M. Night Shyamalan, the director of The Sixth Sense and After Earth, usually tries to invent riddles. Now he’s trying to solve one—namely, the American public-school system. His book I Got Schooled has lots of underlying explanations—but, like his movies, they aren’t all what you think.
What got you started on thinking about education?
I’m not inherently a very altruistic guy. I’m obsessed with filmmaking and my family, occasionally a sporting event. I’m not very good at listening to the world in a general way. But the things that cause me to listen happen in Philadelphia. When I walk into a school and see a bunch of kids who’ve been taught by the world around them that they are worthless, it bothers me. Because that’s not true. It’s not true in the universe.
Your book is a genuine stab at social science, very data-driven. You give five essential requirements for school reform, including getting rid of bad teachers, shrinking school size, and having kids spend more time in the classroom. Who do you think your audience will be for such a technical book?
You know … [Long pause.] Realistically, I really just don’t know who could possibly want to pick up this book. I just needed to understand why we are where we are, because there’s something fundamentally offensive about it to me. I felt like this was a racial thing. That underlying this was “We’re okay with this education gap, because it’s happening to a group of people who have always lost in our country.” All I wanted to do was put everything on the table so that everybody—a parent, a teacher, an administrator, someone in the government—has the same information.
Some politicos and policy types are taking issue with your wading into these waters. The Washington Post’s Dylan Matthews recently tweeted that your joining the cause was bad for education reform, and the conservative Breitbart blog said you were “taking a break from receiving bad reviews” to do this. How do you respond to the charge that you’re a Hollywood interloper?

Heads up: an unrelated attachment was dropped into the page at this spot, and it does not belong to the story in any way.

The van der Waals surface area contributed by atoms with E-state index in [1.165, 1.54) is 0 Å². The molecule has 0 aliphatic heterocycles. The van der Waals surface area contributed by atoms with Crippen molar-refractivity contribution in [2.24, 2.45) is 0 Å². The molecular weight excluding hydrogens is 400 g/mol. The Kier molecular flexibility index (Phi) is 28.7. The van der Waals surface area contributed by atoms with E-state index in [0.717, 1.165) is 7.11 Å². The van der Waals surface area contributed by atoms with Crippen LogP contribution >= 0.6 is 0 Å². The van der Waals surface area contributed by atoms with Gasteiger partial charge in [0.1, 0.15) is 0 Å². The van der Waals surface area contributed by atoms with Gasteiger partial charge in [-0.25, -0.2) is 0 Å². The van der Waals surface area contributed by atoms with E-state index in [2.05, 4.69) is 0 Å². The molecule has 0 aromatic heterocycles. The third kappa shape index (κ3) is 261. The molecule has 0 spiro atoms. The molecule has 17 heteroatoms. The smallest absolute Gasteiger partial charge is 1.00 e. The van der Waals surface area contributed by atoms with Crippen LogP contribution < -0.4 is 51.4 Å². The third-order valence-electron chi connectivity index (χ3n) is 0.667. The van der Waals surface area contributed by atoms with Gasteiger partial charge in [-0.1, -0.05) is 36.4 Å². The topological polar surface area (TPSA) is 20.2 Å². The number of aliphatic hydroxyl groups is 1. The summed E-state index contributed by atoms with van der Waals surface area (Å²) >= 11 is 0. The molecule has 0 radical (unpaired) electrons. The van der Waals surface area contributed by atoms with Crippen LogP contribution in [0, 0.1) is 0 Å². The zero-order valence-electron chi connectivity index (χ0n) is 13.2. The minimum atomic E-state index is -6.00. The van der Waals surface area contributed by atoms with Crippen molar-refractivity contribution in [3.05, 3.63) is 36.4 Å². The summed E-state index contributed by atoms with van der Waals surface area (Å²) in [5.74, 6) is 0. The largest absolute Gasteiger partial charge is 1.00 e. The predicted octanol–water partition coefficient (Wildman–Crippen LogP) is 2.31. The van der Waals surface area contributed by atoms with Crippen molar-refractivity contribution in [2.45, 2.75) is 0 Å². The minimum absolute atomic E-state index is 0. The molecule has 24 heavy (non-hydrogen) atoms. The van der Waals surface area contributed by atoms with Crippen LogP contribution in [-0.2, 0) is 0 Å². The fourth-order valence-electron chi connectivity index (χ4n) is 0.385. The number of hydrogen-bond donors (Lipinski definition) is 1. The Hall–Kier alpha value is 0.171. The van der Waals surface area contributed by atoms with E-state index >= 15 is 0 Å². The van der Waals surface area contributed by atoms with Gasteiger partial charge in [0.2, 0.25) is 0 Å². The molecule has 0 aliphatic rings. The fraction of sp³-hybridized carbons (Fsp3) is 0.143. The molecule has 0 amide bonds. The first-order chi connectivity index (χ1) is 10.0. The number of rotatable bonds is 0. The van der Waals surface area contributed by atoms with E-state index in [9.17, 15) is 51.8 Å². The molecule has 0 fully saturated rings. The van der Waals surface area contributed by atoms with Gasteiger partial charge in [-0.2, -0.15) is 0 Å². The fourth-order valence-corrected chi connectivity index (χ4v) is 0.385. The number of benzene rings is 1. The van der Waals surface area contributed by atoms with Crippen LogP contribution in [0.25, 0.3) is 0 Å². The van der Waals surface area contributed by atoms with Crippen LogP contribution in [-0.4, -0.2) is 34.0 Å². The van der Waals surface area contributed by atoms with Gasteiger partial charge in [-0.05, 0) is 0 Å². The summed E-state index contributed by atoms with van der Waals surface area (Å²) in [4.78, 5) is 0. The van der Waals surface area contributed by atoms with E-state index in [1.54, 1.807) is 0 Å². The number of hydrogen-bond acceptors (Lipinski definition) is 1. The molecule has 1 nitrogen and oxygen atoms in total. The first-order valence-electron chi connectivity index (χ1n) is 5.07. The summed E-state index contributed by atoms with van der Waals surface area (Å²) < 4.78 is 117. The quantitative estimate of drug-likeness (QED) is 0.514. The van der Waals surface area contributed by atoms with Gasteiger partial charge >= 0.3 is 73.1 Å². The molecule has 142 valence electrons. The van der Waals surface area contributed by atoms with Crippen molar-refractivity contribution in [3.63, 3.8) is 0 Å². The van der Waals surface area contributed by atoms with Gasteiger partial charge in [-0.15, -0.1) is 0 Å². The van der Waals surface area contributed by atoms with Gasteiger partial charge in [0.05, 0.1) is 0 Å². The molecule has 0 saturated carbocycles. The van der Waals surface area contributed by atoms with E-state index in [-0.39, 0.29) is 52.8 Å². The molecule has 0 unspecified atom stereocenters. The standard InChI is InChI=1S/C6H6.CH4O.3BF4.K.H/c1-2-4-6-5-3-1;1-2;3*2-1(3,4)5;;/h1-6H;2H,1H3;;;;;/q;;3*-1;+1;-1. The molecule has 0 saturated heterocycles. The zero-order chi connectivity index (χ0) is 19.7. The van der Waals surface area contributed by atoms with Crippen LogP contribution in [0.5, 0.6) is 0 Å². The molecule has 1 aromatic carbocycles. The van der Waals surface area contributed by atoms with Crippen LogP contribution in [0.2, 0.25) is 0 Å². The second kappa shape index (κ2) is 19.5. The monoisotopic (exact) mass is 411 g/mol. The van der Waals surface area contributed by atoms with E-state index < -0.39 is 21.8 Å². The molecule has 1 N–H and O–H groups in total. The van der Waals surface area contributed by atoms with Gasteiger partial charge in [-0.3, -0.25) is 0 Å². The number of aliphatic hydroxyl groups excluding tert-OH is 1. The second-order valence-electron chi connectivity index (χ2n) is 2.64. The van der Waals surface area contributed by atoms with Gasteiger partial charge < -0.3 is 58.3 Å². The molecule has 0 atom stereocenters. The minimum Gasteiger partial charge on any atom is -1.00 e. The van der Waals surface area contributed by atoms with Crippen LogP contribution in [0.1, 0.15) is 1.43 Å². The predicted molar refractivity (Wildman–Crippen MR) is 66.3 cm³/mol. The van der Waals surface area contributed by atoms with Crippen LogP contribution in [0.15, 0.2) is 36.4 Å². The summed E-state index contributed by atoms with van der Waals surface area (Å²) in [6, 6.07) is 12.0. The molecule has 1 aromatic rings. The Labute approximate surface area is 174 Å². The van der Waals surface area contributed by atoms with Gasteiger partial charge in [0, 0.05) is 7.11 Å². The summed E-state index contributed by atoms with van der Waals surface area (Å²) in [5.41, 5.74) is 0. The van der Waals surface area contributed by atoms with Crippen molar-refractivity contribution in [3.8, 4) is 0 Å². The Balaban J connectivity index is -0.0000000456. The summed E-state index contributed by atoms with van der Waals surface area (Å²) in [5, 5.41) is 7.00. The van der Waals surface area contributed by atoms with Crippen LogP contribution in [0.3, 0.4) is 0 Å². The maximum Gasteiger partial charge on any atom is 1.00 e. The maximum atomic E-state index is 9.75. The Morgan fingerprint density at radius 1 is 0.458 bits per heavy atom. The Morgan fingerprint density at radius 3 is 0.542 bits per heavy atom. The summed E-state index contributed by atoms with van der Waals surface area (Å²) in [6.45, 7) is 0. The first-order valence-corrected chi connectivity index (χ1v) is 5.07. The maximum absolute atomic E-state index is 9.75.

I’m not gaining or losing anything with this. It was just my area of interest for five years, and I learned a lot, and I have clarity. If it helps anyone have clarity, it’s so cool.
What about people who’ve devoted their lives to education reform? Are they annoyed? I imagine teachers aren’t pleased, considering you’re so emphatic about letting the bad ones go.
Everyone was excited. Everyone wanted this book to happen. Now, some people are on a different continuum of their conviction, but I’ve had such a wonderful response to the effort.
But it’s not like there’s a shortage of people writing about education reform. What need were you filling?
The need is, I don’t want to hear anyone’s opinion, and I don’t want to hear what you spent your life working on. I just want to know what everybody found. I have no investment in this. In fact, most of it was counter to what I thought I was going to find. For example, small classroom sizes. How could it be wrong? How could that not be a part of the answer? Or master’s programs and Ph.D.’s for the teachers. How could that not be a part of the answer? How could paying teachers like doctors not be a part of the answer? How can funding the schools at $20,000 per pupil not be part of the answer? And yet none of them are.
In your book, you talk at one point about your fondness for grand, unified-field theories. I feel like I’m hearing that here.
It comes out of—I don’t know what you want to call it, a spirituality, a belief that there is an order to things. So, right now, the landscape of education reform looks mushy and hopeless. That’s not how the universe works. Right? So we know that’s wrong.
Do you have the same ideas about film? Like, an informal five things that always work in a successful movie?
I do have a theory about effective and meaningful movies. What is it between The Silence of the Lambs and The Godfather—what is it that makes those things work when they’re seemingly being approached completely differently? We can get a lot of false positives. A big box-office opening weekend is a false positive. But what sticks with us five years, ten years later? There is something underlying, a set of truths.
Can you tell me what they are?
Here’s the thing. It probably isn’t that hard. It’s just that it’s so precious to me I don’t even want to say it. Sometimes, when you say something out loud, it dies on the vine. It’s meant to be ineffable.